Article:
ddie Murray hit a grand-slam home run and his teammates chipped in with one-run, two-run and three-run homers as the Orioles routed the Kansas City Royals, 13-5, in a brisk American League season opener at Memorial Stadium today.

A sellout crowd of 52,034, the largest regular-season throng in Orioles history, ignored pessimistic forecasts of rain and snow and was treated instead to sunshine and a most optimistic show of power. The four homers and 13 runs were opening-day Oriole records.

It was a day in which every question mark in the Oriole lineup was eradicated, at least for the moment, and after which Manager Earl Weaver, who intends to retire after the season, said, "If they got four homers a day for the next 161 games, I might decide to change my mind."

Every Oriole batter scored, and the only batter without a hit was the perennial heart of the lineup, Ken Singleton, who managed to get on base four of five times, anyway, on three walks and an error.

Starting pitcher Dennis Martinez was the only Oriole who left the game on less than a lustrous note, and even he could be said to have done his job. Martinez gave up four runs and six hits before leaving with none out in the fifth and the Orioles ahead, 7-4.

Martinez' wife Luz had given birth to their third child Sunday, and it made sense for him to get home early, particularly since Sammy Stewart lay waiting in the bullpen. Stewart pitched the final five innings to gain the victory, giving up one run and two hits.

Said Stewart afterwards: "What a day. What a day!" He said he never felt quite right on the mound. "I didn't have all that much. I couldn't get the curve over for a strike. But with our hitters, you don't need to."

Murray's grand slam put the Orioles up, 6-1, in the third inning. His feat upstaged Cal Ripken's first major league homer, a two-run shot in the second that gave the Orioles a 2-1 lead.

Both home runs landed within an eyelash of the Orioles' bullpen in left, as did the two Oriole homers (by Gary Roenicke and Dan Ford) that followed, both Royals' homers and a ground-rule double. A moderate breeze blew that way all afternoon, and with balls flying hither and yon, Oriole reliever Tippy Martinez said some of his mates were reluctant to warm up.

Weaver said if the breeze had been blowing in, as it was with a vengeance on Sunday, none of the homers might have gone over the fence, and "This one might've been 3-2, or even 3-1."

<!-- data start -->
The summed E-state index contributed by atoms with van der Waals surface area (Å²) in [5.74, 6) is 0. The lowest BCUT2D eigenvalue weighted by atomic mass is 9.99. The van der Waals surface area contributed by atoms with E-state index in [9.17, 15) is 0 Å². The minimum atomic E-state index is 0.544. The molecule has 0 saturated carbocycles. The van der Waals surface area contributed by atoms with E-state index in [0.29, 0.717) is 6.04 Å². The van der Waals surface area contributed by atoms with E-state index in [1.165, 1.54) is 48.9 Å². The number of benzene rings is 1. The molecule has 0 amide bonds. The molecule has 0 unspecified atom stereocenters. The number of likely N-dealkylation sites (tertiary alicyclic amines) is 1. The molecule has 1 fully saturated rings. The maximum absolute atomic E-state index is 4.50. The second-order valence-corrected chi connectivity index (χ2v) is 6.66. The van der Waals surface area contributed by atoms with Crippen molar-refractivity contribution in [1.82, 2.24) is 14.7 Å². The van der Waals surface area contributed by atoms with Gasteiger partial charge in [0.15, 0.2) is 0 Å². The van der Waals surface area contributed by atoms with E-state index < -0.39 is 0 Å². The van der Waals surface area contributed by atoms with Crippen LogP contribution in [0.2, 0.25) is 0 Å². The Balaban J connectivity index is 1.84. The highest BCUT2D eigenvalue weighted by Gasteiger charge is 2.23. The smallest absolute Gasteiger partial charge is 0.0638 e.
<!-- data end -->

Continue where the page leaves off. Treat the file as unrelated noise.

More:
As it turned out, the miseries of the preceding day, when both teams suffered through inhospitable workouts, fell away to a fine baseball day. "I was dreading coming out here after yesterday," said Murray. "But it was really nice, a beautiful playing day." That was an overstatement, he decided. "Well, not beautiful. I'll take 80 degrees. But it was nice."

Left fielder Roenicke had four hits, including his home run, which followed Murray's. Newcomer Ford, who made two strong throws from the outfield, had the fourth homer, a three-run job in the seventh, and two singles.

Roenicke knocked both starter Dennis Leonard and reliever Paul Splittorff out of the game, loser Leonard in the third inning and Splittorff in the seventh. Roenicke said it was the "best opening day I've ever had in my life," and said it was particularly important to him, since it followed the best spring he'd ever had, "and I wanted it to carry over."

Roenicke is an important part of the Orioles' plans. He had 25 home runs in 1979, the pennant year, but fell to 10 in 1980 after he broke his wrist. He had only three last year after he underwent elbow surgery.

The Royals' homers were a three-run shot by second baseman Frank White and a solo by third baseman George Brett, who also doubled.

The closest the Royals came to making a game of it was at 7-5, after Brett's homer in the seventh, but the Orioles sent 10 hitters to bat in their half, scoring the final six runs and putting the game out of reach.

Stewart said at that point he had to concentrate and remind himself to stay aggressive, "because you start to lay back with a big lead." Evidently it worked. He didn't allow another hit.

Stewart added that the offensive output was a little grander than he'd envisioned. "Before the game me and (Mike) Flanagan tried to guess how many runs we'd score. He figured seven. I guessed 10."